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Addington Bruce

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Addington Bruce
BornJune 27, 1874
DiedFebruary 23, 1959
Occupation(s)Journalist, psychical researcher

Henry Addington Bayley Bruce (June 27, 1874 – February 23, 1959), best known as H. Addington Bruce was an American journalist and author of psychology books.


Bruce was born in Toronto, Ontario, Canada, and educated at Upper Canada College and Trinity College, Toronto. He was for a time on the Toronto Week, then came to the United States, was employed by the American Press Association between 1897 and 1903, and afterward contributed to many periodicals, notably The Outlook. In 1916 he resigned as staff contributor to The Outlook. In 1915 he became psychological adviser to the Associated Newspapers. Addington Bruce also wrote books. His most successful work was in American history and in popularizing modern psychology and psychical research.

Bruce has been described as a publicist for psychology. His books were known to discuss the subconscious and power of suggestion.[1] They were positively reviewed in the American Journal of Psychology and Journal of Abnormal Psychology.[2][3][4][5] His Nerve Control and How to Gain It (1918) was described as a "reliable book which can be put into the hands of the nervously ill but intelligent patient."[6]

Bruce who took interest in psychical research, was a believer in telepathy and Frederic W. H. Myers' concept of a subliminal self. He dedicated his book The Riddle Of Personality (1908) to William James. Philosopher William Pepperell Montague took issue with his statements about telepathy, noting that he did not address the known objections.[7] His book Historic Ghosts and Ghost-Hunters (1909) is generally skeptical of poltergeist cases, concluding they are best explained by fraud and psychological factors such as hallucination or suggestion. He was a trustee of the American Society for Psychical Research and contributed articles to the Tomorrow magazine.[8]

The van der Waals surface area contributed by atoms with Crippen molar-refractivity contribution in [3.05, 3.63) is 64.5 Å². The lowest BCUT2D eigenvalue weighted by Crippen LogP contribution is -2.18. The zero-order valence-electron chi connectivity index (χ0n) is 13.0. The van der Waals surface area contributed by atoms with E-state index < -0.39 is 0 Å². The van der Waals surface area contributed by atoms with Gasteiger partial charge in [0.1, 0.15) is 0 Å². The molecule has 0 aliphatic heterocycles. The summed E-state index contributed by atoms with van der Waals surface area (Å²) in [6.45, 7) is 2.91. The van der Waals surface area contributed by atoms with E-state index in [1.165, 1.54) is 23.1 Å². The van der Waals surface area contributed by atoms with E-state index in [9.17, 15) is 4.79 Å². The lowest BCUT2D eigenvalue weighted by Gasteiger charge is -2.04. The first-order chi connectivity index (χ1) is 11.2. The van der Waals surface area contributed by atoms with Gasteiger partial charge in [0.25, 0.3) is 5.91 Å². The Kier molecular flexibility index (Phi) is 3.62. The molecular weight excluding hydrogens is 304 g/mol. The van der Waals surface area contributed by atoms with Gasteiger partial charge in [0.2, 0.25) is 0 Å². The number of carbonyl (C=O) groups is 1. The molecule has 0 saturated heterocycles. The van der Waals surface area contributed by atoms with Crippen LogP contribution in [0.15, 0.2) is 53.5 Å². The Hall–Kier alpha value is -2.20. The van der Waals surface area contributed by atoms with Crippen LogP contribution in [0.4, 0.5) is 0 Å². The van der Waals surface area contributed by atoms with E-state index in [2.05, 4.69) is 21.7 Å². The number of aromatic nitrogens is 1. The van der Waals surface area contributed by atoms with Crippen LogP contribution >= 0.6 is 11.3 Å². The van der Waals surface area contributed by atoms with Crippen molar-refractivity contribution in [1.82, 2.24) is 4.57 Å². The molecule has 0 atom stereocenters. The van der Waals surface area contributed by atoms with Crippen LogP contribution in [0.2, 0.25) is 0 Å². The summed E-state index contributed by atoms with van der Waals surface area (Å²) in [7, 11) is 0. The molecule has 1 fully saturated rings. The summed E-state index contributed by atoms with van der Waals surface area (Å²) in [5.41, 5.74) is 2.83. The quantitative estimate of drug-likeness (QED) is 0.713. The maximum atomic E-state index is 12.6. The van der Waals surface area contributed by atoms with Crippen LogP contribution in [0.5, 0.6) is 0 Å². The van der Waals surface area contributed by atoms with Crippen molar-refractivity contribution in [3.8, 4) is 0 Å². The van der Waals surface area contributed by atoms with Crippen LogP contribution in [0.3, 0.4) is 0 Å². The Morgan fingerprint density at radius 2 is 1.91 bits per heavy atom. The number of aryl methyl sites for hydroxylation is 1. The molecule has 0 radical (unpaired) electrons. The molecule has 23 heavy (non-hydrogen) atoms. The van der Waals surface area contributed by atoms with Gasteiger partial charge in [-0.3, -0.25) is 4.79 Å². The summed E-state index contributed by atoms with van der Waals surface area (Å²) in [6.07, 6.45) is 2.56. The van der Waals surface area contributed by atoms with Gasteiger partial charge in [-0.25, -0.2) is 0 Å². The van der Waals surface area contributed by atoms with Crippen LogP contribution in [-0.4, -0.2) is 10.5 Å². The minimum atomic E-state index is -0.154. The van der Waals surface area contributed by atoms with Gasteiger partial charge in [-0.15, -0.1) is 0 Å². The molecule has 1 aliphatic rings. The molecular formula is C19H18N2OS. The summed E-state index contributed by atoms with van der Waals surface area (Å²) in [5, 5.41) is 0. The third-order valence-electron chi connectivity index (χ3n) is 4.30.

1. ^ Dennis, P. M. (1991). Contributions to the history of psychology: LXXIX. Psychology's first publicist: H. Addington Bruce and the popularization of the subconscious and power of suggestion before World War I. Psychol Rep (3 Pt 1): 755-65.
  2. ^ Dearborn, George V. N. (1912). Review of Scientific mental healing. Journal of Abnormal Psychology 7 (1): 71-73.
  3. ^ Coriat, Isador H. (1915). Review of Sleep and sleeplessness. Journal of Abnormal Psychology 10 (5): 367-368.
  4. ^ Ruckmich, Christian A. (1916). Reviewed Work: Sleep and Sleeplessness by H. Addington Bruce. American Journal of Psychology 27 (2): 288-289.
  5. ^ Dearborn, George Van Ness. (1922). Review of Self-Development: A Handbook for the Ambitious. Journal of Abnormal Psychology and Social Psychology 17 (1): 110-111.
  6. ^ Solomon, Meyer. (1920). Review of Nerve control and how to gain it. Journal of Abnormal Psychology 14 (6): 426-428.
  7. ^ Montague Montague, W. P. (1909). Reviewed Work: The Riddle of Personality by H. Addington Bruce. Journal of Philosophy, Psychology and Scientific Methods 6 (15): 415-416.
  8. ^ "Bruce, H(enry) Addington (Bayley)(1874-1959)". Encyclopedia of Occultism and Parapsychology.

External links[edit]

This article incorporates text from a publication now in the public domainGilman, D. C.; Peck, H. T.; Colby, F. M., eds. (1905). New International Encyclopedia (1st ed.). New York: Dodd, Mead. {{cite encyclopedia}}: Missing or empty |title= (help)